Question: Are there really 100 children who live in the Ottawa protesters’ rigs and trucks — in temperatures down to minus 20ºC?
Seems to be speculation, possibly started by police, that hit the media on Feb. 8. The problem is that the presence of children was discovered on Feb 8 –12 days after the start of the Convoy occupying Ottawa. However, in the last week there has been virtually no more detail about the children who are supposed to be living in the vehicles parked bumper to bumper on Ottawa’s streets.
Headlines a week ago screamed Many children living in truck convoy during Ottawa protests, Large number of children among protesters hampering response, and Ottawa Children’s Aid Society cites ‘child welfare concerns’.
Police claimed that one in four vehicles had children- some under the age of 12. Ottawa’s City News interviewed Irwin Elman, Ontario’s former child advocate. He stressed that parents have a duty of care to their children and a duty to remove children from danger. He noted the encampment has dangers such as fuel, gas tanks, and fumes. Having kids there ,”it’s risky,” said Elman. He urged the police to report any suspected child abuse or negligence to the Children’s Aid Society of Ottawa (CASO).
Where are the children?
The CASO responded to the call to monitor the situation in a rather lacklustre 200-word media release
“CASO will assess circumstances that are within its mandate and will work with families to create safety plans should they be required.”Media release by CASO here
There is little to no evidence CASO has been actively investigating or inspecting the protesters’ vehicles, or warning parents, and there has been no talk of apprehending children. But suddenly yesterday, CASO did send out a warning,
A hundred children are about three big classrooms full of kids – and incidentally why aren’t the kids in school? Even in the midst of Covid, schools remain open across the country and normally kids should be in school. Of course some children are probably pre-schoolers so how do the parents manage their “duty of care” to them –despite the lack of fuel to heat their rigs which are used as living space 24/7 –as the temperatures are staying well below zero. Police claim they are intercepting protesters who carry jerry cans to refuel their rigs and trucks. One wonders how these 100 children are faring with little heat, no decent home-cooking, almost no access to showers or indoor plumbing, constant loud noise, and the ubiquitous smell of diesel in the air.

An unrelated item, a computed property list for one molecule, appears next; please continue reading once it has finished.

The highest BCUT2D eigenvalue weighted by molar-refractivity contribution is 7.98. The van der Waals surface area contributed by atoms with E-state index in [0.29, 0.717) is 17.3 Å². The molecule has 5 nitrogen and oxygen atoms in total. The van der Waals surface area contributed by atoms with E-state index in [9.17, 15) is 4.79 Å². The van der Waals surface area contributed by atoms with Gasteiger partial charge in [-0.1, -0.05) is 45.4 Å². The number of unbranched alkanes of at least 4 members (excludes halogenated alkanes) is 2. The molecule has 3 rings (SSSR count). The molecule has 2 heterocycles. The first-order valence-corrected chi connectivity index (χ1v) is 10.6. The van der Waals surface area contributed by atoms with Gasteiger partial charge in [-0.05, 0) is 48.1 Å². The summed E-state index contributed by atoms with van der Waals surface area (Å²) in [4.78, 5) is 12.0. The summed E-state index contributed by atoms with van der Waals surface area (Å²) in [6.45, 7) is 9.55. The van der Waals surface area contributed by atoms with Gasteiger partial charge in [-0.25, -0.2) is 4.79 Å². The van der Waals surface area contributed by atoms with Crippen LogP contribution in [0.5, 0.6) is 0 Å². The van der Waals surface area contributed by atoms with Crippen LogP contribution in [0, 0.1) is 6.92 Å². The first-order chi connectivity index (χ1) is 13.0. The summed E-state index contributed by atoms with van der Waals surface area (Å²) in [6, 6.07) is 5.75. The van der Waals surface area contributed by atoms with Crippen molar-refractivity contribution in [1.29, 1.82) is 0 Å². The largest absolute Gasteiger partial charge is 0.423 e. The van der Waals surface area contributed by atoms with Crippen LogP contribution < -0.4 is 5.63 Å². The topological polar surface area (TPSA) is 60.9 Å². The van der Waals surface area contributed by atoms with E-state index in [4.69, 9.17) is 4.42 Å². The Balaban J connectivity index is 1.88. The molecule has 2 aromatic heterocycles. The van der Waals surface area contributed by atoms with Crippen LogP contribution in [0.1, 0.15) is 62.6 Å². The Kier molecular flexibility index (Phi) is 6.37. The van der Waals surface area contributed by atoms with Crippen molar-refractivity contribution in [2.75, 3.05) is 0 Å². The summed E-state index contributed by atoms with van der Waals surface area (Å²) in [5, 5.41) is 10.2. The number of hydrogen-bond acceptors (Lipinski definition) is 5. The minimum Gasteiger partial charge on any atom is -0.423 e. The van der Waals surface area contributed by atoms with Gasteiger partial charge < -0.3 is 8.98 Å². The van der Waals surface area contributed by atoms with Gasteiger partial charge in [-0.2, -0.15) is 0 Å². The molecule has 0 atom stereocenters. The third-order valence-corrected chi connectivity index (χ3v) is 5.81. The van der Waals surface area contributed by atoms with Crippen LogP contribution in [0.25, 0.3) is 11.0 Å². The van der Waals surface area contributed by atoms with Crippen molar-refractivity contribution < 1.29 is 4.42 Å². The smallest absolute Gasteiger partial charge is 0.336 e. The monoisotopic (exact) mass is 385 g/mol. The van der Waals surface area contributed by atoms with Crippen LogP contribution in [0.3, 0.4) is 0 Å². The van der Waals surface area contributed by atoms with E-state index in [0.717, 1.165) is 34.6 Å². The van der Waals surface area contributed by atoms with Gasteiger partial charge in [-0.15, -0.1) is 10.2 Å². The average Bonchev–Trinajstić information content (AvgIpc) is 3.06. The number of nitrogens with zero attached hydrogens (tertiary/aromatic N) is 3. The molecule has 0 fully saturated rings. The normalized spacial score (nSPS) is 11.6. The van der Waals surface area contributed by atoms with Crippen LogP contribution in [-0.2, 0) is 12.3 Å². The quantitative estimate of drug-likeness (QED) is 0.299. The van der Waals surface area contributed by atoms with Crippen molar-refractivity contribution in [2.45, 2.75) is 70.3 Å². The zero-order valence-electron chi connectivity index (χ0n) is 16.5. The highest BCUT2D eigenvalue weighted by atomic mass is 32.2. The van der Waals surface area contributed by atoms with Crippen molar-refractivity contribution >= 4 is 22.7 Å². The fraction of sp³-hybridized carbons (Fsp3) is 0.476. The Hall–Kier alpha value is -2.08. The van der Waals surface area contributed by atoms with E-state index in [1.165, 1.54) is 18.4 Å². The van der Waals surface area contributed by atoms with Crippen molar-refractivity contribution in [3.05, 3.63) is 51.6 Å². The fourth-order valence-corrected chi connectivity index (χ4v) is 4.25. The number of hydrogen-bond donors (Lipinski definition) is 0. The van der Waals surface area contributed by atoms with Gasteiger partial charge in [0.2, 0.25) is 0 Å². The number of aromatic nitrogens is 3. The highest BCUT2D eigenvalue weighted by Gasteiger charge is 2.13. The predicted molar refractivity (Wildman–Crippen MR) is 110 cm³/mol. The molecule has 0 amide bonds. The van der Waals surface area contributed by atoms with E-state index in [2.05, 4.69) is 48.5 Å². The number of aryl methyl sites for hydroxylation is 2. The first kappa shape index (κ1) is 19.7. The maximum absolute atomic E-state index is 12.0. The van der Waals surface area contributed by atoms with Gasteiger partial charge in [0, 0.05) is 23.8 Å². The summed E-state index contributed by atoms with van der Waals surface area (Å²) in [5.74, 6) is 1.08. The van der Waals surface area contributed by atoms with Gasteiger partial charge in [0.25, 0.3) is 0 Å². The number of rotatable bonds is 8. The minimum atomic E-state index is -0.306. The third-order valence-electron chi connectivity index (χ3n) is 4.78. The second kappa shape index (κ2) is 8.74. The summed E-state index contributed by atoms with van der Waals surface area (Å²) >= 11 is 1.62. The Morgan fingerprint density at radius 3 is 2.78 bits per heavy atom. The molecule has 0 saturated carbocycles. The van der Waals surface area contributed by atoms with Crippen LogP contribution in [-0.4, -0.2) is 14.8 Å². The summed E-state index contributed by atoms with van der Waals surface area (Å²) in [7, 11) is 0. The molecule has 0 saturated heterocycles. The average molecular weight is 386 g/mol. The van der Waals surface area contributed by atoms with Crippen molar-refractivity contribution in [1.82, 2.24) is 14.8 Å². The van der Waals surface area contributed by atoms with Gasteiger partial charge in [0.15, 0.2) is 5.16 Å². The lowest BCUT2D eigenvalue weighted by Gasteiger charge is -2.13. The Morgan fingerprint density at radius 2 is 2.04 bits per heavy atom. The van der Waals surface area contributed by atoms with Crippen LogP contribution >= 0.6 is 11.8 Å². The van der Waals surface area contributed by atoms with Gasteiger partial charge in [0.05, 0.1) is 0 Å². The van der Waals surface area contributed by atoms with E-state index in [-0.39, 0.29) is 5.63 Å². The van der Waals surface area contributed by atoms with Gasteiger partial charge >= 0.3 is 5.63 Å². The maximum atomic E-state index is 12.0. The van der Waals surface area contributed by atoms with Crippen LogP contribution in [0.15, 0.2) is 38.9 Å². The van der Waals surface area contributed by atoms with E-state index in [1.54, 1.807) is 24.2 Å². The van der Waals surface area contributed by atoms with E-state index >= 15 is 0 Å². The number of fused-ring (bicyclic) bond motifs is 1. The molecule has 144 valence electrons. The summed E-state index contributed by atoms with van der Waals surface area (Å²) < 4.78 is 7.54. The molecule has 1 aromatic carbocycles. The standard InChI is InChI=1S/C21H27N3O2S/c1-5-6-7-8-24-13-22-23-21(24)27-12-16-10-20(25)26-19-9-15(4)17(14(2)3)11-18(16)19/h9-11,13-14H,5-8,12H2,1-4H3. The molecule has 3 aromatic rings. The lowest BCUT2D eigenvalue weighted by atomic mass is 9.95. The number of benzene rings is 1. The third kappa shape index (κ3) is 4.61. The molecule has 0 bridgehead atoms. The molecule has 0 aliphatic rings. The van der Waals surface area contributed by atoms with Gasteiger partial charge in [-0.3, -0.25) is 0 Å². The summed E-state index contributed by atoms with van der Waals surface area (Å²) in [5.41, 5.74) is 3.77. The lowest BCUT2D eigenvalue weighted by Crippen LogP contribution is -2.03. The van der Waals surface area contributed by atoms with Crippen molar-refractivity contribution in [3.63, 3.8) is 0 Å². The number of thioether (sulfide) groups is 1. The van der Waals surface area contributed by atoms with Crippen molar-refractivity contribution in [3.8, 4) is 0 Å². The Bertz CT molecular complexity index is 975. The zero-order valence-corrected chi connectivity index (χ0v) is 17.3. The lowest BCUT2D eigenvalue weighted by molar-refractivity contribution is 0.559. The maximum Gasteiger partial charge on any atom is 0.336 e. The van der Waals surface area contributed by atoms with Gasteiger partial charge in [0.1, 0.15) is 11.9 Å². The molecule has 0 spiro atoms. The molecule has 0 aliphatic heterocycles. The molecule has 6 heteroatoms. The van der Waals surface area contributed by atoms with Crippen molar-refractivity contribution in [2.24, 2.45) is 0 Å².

Well — if it is indeed true that there are 100 children at the protest camp –– they don’t lack for things to amuse them. There’s a bouncy castle to play on, a gym set up on Wellington St., a hot tub, a soup kitchen, a small grocery kiosk run by protesters, BBQs, a bandstand, music, dance parties and more.
The police and the media – one after the other — churned out the headlines about children at risk on Feb. 8. Were there ever more than a handful of kids living at the site? I wonder.
Yet the federal government’s new Emergencies Act bans parents from bringing their children under age 18 to within 500 metres of where an unlawful assembly – such as the Ottawa protesters’ camp — is taking place. Disobeying the law could mean fines up to $5,000 or five years in prison.
Dangers of the Emergencies Act
Trudeau’s Emergencies Act does not contribute to building democracy in Canada. The Canadian Civil Liberties Association, along with other groups in civil society, say there is no need for the Emergencies Act – that to implement it would be overkill.
In 1970, former Prime Minister Pierre Elliott Trudeau, famously dared Canadians to “Just watch me” when his government passed the War Measures Act. Today we have to tell PM Justin Trudeau to “Just watch it.” The Act, with its draconian fines and years’ long prison sentences for those who contravene it, along with new roles for the banks to control money to radical organizations could just as easily be turned against Indigenous peoples, those seeking social justice, and the Left.
Featured Photo above: Convoy vehicles continue to block Ottawa streets, Feb. 16. (Credit: Ed Jones/Agence France-Presse–Getty Images)